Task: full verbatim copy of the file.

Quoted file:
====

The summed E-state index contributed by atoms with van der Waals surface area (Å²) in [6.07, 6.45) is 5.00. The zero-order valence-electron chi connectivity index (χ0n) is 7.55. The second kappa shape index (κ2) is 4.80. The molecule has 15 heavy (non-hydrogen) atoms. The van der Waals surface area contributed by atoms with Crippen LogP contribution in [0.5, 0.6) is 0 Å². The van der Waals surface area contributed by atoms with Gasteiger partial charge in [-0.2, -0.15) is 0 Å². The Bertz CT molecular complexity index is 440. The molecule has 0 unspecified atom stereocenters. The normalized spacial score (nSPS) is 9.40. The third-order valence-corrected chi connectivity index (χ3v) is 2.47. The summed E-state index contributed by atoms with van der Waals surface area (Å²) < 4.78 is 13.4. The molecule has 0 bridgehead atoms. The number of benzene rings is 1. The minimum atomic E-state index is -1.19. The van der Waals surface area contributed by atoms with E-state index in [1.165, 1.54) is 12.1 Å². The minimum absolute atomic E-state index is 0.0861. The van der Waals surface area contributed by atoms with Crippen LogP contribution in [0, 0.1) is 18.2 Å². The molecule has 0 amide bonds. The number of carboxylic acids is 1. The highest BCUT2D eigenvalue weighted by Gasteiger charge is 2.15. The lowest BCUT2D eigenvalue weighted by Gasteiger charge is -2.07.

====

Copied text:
The summed E-state index contributed by atoms with van der Waals surface area (Å²) in [6.07, 6.45) is 5.00. The zero-order valence-electron chi connectivity index (χ0n) is 7.55. The second kappa shape index (κ2) is 4.80. The molecule has 15 heavy (non-hydrogen) atoms. The van der Waals surface area contributed by atoms with Crippen LogP contribution in [0.5, 0.6) is 0 Å². The van der Waals surface area contributed by atoms with Gasteiger partial charge in [-0.2, -0.15) is 0 Å². The Bertz CT molecular complexity index is 440. The molecule has 0 unspecified atom stereocenters. The normalized spacial score (nSPS) is 9.40. The third-order valence-corrected chi connectivity index (χ3v) is 2.47. The summed E-state index contributed by atoms with van der Waals surface area (Å²) < 4.78 is 13.4. The molecule has 0 bridgehead atoms. The number of benzene rings is 1. The minimum atomic E-state index is -1.19. The van der Waals surface area contributed by atoms with E-state index in [1.165, 1.54) is 12.1 Å². The minimum absolute atomic E-state index is 0.0861. The van der Waals surface area contributed by atoms with Crippen LogP contribution in [0, 0.1) is 18.2 Å². The molecule has 0 amide bonds. The number of carboxylic acids is 1. The highest BCUT2D eigenvalue weighted by Gasteiger charge is 2.15. The lowest BCUT2D eigenvalue weighted by Gasteiger charge is -2.07.